No aroma is quite as heavenly as garlic, whether it’s sizzling in butter on the stove or glistening on a fresh, olive oil-painted hunk of baguette. But we like to think the smell of it roasting trumps them all. Roasting garlic might sound like extra work compared to mincing it raw and calling it a day, but we promise it’s ridiculously easy and so worth it. Read on to find out how to roast garlic at home (and what to cook with it once you learn).
How to Roast Garlic (FYI, It’s Life-Changing)
When to Use Roasted Garlic
Let us be the first to confess that we go rogue with recipes all the time when it comes to garlic. If it calls for two or three cloves, you bet we’re using five or six. Since garlic has such a sharp and spicy flavor (and aroma), it’s always good to have some gum on hand. But roasted garlic is a different story.
After a short snooze in the oven, this versatile veggie mellows and sweetens. Roasted garlic is much subtler and silkier, and adds a depth of flavor to dishes, sauces and condiments without being too overbearing. Garlic’s raw pungency caramelizes into buttery, earthy goodness when roasted, which is also said to make it easier for some people to digest, much like other cooked foods. The cloves also get shockingly soft and almost…melty. We’re talking spread-it-on-a-toasty-piece-of-bread soft. You in yet? Good.
We can’t think of a bad time to use roasted garlic, but highly recommend using it in dishes like mashed potatoes, fondue, hummus, roast chicken and fettucine Alfredo.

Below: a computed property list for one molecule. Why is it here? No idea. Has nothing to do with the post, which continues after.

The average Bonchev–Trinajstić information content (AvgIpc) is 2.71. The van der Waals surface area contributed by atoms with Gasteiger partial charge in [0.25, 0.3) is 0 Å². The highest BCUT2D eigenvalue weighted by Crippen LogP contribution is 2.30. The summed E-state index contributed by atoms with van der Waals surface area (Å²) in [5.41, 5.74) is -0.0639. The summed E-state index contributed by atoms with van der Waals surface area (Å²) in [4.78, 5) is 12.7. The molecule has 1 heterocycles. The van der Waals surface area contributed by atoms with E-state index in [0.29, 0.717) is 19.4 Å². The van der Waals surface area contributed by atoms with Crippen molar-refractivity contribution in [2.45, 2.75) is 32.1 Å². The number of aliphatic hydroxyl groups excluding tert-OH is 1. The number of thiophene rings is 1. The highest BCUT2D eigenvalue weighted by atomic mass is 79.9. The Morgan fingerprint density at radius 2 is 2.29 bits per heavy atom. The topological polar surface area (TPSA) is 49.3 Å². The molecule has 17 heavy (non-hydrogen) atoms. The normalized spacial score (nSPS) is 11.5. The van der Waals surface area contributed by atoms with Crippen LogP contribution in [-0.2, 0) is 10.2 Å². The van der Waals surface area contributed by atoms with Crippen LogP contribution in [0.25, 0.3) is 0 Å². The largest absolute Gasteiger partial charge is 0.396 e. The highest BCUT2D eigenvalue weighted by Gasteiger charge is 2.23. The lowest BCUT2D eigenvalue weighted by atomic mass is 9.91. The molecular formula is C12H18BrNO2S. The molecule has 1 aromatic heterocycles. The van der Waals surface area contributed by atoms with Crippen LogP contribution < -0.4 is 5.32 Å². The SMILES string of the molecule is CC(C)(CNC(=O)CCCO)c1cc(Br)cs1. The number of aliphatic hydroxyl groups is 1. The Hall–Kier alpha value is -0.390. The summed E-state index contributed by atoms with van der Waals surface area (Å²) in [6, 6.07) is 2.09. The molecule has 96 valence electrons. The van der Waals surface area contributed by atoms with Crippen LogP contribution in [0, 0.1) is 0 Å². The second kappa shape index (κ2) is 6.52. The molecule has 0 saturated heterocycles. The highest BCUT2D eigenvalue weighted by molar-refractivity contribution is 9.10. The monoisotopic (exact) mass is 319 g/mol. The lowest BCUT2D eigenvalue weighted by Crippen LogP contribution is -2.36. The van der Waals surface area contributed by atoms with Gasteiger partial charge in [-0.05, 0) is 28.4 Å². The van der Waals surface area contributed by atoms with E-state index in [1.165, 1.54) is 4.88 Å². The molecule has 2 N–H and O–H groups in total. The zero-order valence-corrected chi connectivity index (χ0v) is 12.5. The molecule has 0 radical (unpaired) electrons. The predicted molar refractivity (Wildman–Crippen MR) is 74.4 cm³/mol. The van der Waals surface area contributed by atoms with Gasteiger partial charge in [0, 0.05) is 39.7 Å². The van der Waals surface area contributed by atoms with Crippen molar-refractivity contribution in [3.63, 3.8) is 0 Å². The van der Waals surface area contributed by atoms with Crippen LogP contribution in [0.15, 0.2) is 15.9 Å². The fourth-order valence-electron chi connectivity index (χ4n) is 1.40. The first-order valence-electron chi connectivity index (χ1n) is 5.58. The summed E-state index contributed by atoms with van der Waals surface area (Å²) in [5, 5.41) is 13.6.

How to Roast Garlic
Let us count the ways. You can roast garlic in the microwave, air fryer, sans-foil, on the stove or in batches of peeled cloves (if you buy whole containers of peeled raw garlic, this might be the easiest). But our favorite method to roast garlic is by the head in the oven.
Step 1: Preheat the oven to 400ºF.
Step 2: Cut the top quarter off a head of garlic and discard. Peel excess skin from the garlic without disconnecting the cloves. Place the garlic on a small piece of aluminum foil large enough to encase the garlic.
Step 3: Drizzle olive oil onto the garlic. Wrap the entire head of garlic in the aluminum foil, covering it without letting the foil touch it. You can also sprinkle or pack the foil with whatever seasoning or herbs you like, like salt and pepper, rosemary or crushed red pepper.
Step 4: Roast in the oven until golden for anywhere from 35 to 45 minutes. The longer you roast, the more caramelized and browned it’ll get. Just keep an eye on the outside of the garlic so it doesn’t start to burn before the middle of the head softens.
Step 5: Squeeze the cloves from the bottom towards the top until they pop out of the roasted head. Now they’re ready to cook with, purée, spread or mash (or just pop ‘em in your mouth, we won’t tell).
Roasted heads of garlic will keep for anywhere from four days to two weeks in the fridge, while loose cloves last for up to 10 days in the fridge submerged in olive oil in a sealed container. That garlic-infused oil can be a game changer for salad dressing, dips and sauces, too, so don’t throw it out once you finish the garlic. Roasted garlic can also keep for up to a year in the freezer.